In Germany, the Association of German Engineers (VDI), thru its president, Eike Lehmann, announces a current shortage of skilled workers, in particular, roughly 22.000 engineers, which "is causing concern" and can only be solved "in the short term" by re-hiring "older" unemployed engineers and "excite more women about technical jobs". (Via heise.de)
German business organizations, as well as many of their European or North American counterparts do this once or twice a year, usually some weeks ahead of a national meeting of top-managers with top-politicians.
Always, this behavior serves two purposes:
- Blame the federal and state governments, as well as schools and universities for educating not enough, not well, or not quickly, "resources" to hire.
- Create an atmosphere where outsourcing and wage-dumping using Eastern-European or Asian workers becomes acceptable.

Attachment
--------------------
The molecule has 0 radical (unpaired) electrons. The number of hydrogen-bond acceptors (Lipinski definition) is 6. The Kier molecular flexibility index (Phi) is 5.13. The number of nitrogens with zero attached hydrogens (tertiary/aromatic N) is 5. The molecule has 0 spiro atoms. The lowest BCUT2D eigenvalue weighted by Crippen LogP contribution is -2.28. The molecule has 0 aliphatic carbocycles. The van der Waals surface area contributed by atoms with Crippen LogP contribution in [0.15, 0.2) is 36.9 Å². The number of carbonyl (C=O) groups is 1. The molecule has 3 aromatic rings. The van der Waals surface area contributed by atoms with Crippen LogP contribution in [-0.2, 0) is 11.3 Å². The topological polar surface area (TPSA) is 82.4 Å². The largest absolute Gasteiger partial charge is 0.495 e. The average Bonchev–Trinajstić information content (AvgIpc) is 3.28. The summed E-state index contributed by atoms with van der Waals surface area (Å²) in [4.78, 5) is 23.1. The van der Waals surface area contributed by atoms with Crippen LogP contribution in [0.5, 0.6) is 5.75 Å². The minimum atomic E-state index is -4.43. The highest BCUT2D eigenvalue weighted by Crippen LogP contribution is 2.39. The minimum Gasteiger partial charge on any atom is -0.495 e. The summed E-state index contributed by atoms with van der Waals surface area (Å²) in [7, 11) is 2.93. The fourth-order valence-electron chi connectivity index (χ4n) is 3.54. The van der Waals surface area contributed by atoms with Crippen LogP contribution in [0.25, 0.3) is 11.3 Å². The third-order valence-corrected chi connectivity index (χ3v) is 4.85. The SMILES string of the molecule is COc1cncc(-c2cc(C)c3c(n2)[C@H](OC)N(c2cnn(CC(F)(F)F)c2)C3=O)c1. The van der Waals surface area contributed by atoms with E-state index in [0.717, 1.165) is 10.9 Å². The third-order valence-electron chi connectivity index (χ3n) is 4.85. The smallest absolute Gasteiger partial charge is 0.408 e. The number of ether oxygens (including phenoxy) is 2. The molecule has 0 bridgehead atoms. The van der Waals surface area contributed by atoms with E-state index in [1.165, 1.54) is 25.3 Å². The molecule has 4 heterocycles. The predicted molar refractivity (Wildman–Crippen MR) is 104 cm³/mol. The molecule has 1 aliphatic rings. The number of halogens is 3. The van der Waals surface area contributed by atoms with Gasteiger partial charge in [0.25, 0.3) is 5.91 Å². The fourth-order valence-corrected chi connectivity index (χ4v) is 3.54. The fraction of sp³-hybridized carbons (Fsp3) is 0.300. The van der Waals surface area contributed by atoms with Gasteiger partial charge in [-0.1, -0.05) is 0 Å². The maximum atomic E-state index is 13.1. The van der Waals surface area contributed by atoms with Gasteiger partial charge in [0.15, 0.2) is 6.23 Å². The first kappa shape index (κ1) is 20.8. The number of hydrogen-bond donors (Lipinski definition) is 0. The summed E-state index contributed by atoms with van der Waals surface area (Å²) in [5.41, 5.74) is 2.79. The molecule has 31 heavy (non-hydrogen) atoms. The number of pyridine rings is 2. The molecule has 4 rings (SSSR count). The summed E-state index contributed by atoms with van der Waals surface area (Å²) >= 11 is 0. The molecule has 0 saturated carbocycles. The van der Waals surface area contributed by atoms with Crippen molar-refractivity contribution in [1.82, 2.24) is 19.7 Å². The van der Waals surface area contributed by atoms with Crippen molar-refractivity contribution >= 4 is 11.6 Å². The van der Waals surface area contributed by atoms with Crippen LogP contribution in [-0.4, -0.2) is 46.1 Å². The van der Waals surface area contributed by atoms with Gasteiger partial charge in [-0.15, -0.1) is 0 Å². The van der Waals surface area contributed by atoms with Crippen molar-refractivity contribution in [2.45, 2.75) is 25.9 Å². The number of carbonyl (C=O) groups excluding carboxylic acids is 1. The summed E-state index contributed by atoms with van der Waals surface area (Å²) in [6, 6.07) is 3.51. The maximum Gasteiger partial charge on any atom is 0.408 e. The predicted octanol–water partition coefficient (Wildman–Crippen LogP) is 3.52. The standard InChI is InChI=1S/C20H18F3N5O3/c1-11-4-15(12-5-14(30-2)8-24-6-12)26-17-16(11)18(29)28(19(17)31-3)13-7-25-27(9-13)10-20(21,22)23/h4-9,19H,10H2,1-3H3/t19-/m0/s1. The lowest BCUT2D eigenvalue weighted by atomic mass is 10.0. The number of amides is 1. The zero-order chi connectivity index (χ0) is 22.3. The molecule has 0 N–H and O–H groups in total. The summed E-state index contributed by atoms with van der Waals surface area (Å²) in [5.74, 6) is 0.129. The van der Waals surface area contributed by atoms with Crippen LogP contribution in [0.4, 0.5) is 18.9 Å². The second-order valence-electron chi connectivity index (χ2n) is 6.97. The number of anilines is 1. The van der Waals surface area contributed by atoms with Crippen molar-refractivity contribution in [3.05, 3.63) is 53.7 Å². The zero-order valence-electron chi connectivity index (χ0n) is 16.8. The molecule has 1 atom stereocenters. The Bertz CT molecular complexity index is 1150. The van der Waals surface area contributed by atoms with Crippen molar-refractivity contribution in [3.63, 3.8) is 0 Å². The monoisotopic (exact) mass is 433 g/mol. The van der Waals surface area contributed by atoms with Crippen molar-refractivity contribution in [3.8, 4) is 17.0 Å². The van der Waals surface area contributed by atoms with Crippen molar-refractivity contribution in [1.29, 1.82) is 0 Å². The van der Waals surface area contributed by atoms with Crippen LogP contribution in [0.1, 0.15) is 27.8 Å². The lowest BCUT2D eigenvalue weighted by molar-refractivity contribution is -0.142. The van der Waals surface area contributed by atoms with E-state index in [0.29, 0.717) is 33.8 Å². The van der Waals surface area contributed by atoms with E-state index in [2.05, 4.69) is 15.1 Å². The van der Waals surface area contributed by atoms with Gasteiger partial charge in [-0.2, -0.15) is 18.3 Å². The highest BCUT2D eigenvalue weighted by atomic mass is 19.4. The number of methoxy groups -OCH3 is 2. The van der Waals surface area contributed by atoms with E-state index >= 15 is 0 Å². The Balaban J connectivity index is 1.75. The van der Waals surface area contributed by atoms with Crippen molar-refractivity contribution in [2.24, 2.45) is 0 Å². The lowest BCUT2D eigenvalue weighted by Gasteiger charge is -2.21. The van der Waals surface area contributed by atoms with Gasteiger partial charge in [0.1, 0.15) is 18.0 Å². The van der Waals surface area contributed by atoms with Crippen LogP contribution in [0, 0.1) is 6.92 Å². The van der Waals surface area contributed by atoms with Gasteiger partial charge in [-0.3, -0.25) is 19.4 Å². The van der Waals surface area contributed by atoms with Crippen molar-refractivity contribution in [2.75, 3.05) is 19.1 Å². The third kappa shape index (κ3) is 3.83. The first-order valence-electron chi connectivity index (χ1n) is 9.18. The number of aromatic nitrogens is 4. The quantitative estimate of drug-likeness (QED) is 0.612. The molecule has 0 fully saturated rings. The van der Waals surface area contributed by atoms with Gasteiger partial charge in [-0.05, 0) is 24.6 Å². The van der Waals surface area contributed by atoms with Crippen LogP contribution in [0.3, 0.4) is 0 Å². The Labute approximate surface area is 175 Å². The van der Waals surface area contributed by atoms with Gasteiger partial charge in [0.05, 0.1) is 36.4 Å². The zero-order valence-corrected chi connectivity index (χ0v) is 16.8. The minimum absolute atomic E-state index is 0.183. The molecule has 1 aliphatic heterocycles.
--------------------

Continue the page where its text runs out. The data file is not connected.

If asked, why they don’t hire locally, the companies usually complain about "lack of talent", "lack of [social] skills", "poor applications".
Lack of talent? My …!
The truth is, the only thing lacking is money.
They’d rather shove it up somewhere dark, than invest in education or training of "human resources".
Since recent years, Germany alone has at least 50.000 unemployed engineers or skilled workers in all kinds of areas. With every round of lay-offs (Deutsche Telekom, Siemens, BenQ, Grundig, AEG, Infineon, Deutsche Bank, Mercedes-Benz, Volkswagen, Fiducia, …), more are added to the pool.
However, many unemployed university graduates find a new job. If there are not too old, of course, like over 45 or so.
And not as an engineer or in their profession, may be. May be as a 1€/h kitchen-hand or something.
Workers pension in Germany is federally organized and amounts monthly to roughly 68% of your life-time-averaged monthly income.
Recently, the German federal government increased pension age from 65 to 67.
It didn’t matter, anyway. 20 or 22 years of unemployment?